Sector rotation across the major US equity indexes took hold this week. A broadly upbeat fourth-quarter earnings season had powered Wall Street’s main indexes to record highs earlier in the week, but fears over an imminent inflation surprise dampened this enthusiasm as the week drew to a close.
Higher than expected CPI and Retail sales figures in January coupled with the pending $1.9 Trillion support package is positive news in terms of an economic recovery but gave rise to fears over a faster than expected reinflation timeline.
This prospect of rising inflation triggered caution over lofty equity valuations, hitting shares of high-flying technology-related companies. The COVID favourites, including Microsoft, Facebook, Alphabet’s Google, Netflix and Amazon, fell as investors looked to bank some of the gains made since last March. Investors opted instead for cyclical stocks set to benefit from pent-up demand as the economy re-opens.
Over the week, the Dow rose 0.1% while the S&P 500 fell 0.7% and the tech-heavy Nasdaq slid 1.6%.
As mentioned, value stocks outperformed growth in an unwinding of last year’s underperformance. Small-cap stocks suffered the opposite fate as the small-cap resurgence was interrupted, falling 1% for the week but remains up 50% since the end of September 2020. Emerging market equities continue to outperform developed markets with 7% outperformance YTD as China, Taiwan, and South Africa boosted returns.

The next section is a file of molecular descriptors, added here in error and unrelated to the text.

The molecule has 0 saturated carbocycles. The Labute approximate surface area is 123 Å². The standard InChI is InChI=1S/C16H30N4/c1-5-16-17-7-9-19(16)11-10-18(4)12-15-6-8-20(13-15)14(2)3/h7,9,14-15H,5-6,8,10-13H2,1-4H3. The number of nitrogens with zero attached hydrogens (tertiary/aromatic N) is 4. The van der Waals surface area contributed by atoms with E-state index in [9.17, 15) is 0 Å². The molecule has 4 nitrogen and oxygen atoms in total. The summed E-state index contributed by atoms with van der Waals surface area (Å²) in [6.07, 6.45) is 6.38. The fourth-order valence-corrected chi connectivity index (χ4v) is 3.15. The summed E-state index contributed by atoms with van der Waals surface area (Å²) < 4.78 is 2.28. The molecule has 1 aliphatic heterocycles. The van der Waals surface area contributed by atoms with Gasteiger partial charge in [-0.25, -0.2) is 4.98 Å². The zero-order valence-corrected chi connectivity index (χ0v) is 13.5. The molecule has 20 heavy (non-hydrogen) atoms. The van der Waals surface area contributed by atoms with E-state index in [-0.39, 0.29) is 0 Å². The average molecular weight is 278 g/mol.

The Dollar slip continued this week as the same factors pushing yields higher have pushed the dollar lower. Dollar devaluation resulting from continued FED printing and expectations over higher inflation has resulted in the greenback remaining out of favour for investors.
1.34%US 10Y TREASURY YIELD
The yield on the 10Y treasury jumped to its highest point since February 2020 as Congress remains poised to act on a massive fiscal stimulus package and inflation expectations pick up.
Cryptocurrencies appeared to remain the preferred choice of those betting on dollar devaluation, with bitcoin ending the week above $55,000 per coin as gold hits a seven-month low.
This week, market conversations were dominated by the re-emergence of inflation, with longer-term bond yields jumping to their highest point in a year. The idea that higher than expected inflation could negatively impact stock market performance was the major talking point. While I understand where the argument is coming from (any rise in bond yields will negatively impact the equity risk premium that currently exists), I believe that furor around the recent uptick in inflation may be somewhat overstated. While inflation has emerged from hibernation, it remains below the targeted 2% range and is still low by historical standards. Equities have traditionally performed well within the 1-4% inflation range. For me, the inflation movement is reflective of an inevitable market function as the economic outlook improves. If we start to approach the higher end of this 1-4% range, then a more targeted inflation protection plan may be needed.
For those looking to protect their portfolio sooner rather than later, base metal commodities will offer strong protection from an inflation surprise, while the financial sector names will likely benefit as the yield curve continues to steepen and credit metrics improve.